To maximum effective range and beyond!

In keeping with the big techno-shift in XR, most unit types can fire to infinity (or to the edge of the table, whichever is encountered first). A unit's Shooting Value is for a given range, typically 12", 18", or 24". Any unit types with a given range greater than 12" can target units beyond their range, but with a penalty of +1 to the target unit's armor value. This is similar to the long range effect in other Rampant rules. However, in the earlier rules you could never target a unit beyond your max range. In XR, there's effectively no max range. It's just effective range and beyond.

Environment agnosticism

I can't say that I'm an expert on sci-fi game rules, but all of them that I know of are written for a fictional environment and all unit types conform to that world. It often felt to me that the environment got in the way of the rules. I'd rather create my own fictional narrative rather than conform to another. I want rules that just let my sci-fi dudes shoot each other and the game is won or lost by tactics, guile, or dumb luck. Also, the environments often gave particular skills or technology to one faction/race/species to the chagrin or detriment of others. Playing in some games, I was often reminded of the chase in Butch Cassidy and the Sundance Kid where they couldn't believe the Pinkerton's ability to keep on their track.

It does begin to get on your nerves when someone you seem to shoot to bits just shakes it all (or most of it) off because, well, technology—technology that your faction lacks (dammit).

The unit capabilities, special rules, options, and xeno rules in Xenos Rampant rules apply to everyone. That doesn't mean every game is a fair fight—or the forces well matched—but you get to select the abilities you want as long as you pay for them. There's no scenario where some uber-tech faction can take more hits than you, or shoot farther, or unleash more truly hellish hell on you because they're just better than you according to the game environment.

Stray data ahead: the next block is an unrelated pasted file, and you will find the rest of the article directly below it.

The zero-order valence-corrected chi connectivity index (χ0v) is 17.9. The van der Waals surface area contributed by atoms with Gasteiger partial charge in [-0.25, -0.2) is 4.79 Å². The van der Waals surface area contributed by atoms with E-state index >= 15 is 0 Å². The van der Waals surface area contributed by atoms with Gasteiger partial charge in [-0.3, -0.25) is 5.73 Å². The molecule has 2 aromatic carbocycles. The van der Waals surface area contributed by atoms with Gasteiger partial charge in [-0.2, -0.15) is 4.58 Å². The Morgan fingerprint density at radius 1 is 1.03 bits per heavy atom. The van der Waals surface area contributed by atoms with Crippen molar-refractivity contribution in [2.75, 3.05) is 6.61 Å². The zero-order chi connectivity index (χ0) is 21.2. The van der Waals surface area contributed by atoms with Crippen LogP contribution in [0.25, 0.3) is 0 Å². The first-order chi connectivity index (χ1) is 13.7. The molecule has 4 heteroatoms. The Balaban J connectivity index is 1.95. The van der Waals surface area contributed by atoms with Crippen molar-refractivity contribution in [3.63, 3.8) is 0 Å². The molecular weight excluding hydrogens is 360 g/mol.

You saw me standing alone

Xenos Rampant is my return to a gaming genre I've only ever dipped my feet into, but have always had a fascination for. I played Silent Death in the 90s and after selling off all my stuff, returned to it again (with a much smaller footprint) in 2013, but haven't played in nearly a decade since—though I still have all my round 2 toys. In 2015 I started playing Beyond the Gates of Antares and buying the hideously expensive minis for it. I enjoyed that for a while, but later sold it all at our regional gaming convention for I'm pretty sure less than I paid for it.

Ever since I first saw them, I've been crushing on the Blue Moon 28mm Aliens and Spacemen figures that are available through Old Glory Miniatures, despite never knowing what I would do with the minis if I bought them. They're not cheap, running $44.00 for a pack of 10 figures—though still much less expensive than BTGOA minis. However, because I'm a member in good standing of the Old Glory Army, I can buy the packs for $26.40. I must note, however, that historical minis from Old Glory come 30 figures in a bag for the same price. Why are sci-fi minis more expensive? I guess, because they can be and gamers will still buy them. 

Anyway, I ordered enough Blue Moon minis to make 2 x 5 SP Elite Infantry units, 2 x 10 SP Heavy Infantry units, and 2 x 5 SP Recon Infantry units. I'm pretty sure that after building out the units with options and xeno rules, I will have too many minis.

Final thoughts

I'm pretty excited by Xenos Rampant. Richard Cowen has done a great job adapting a game engine intended for Medieval warfare to a futuristic, hi-tech warfare scene. I finally have reason to buy the Blue Moon spacemen I've been wanting. I think they're a great evolution of the Rampant system. They can also be used for WW2 or really any 20th c. gaming. It's yet another project on my overfilled plate, but I think they'll paint quickly. It's kind of the attitude I had that launched me into 1914.

No comments:

Post a Comment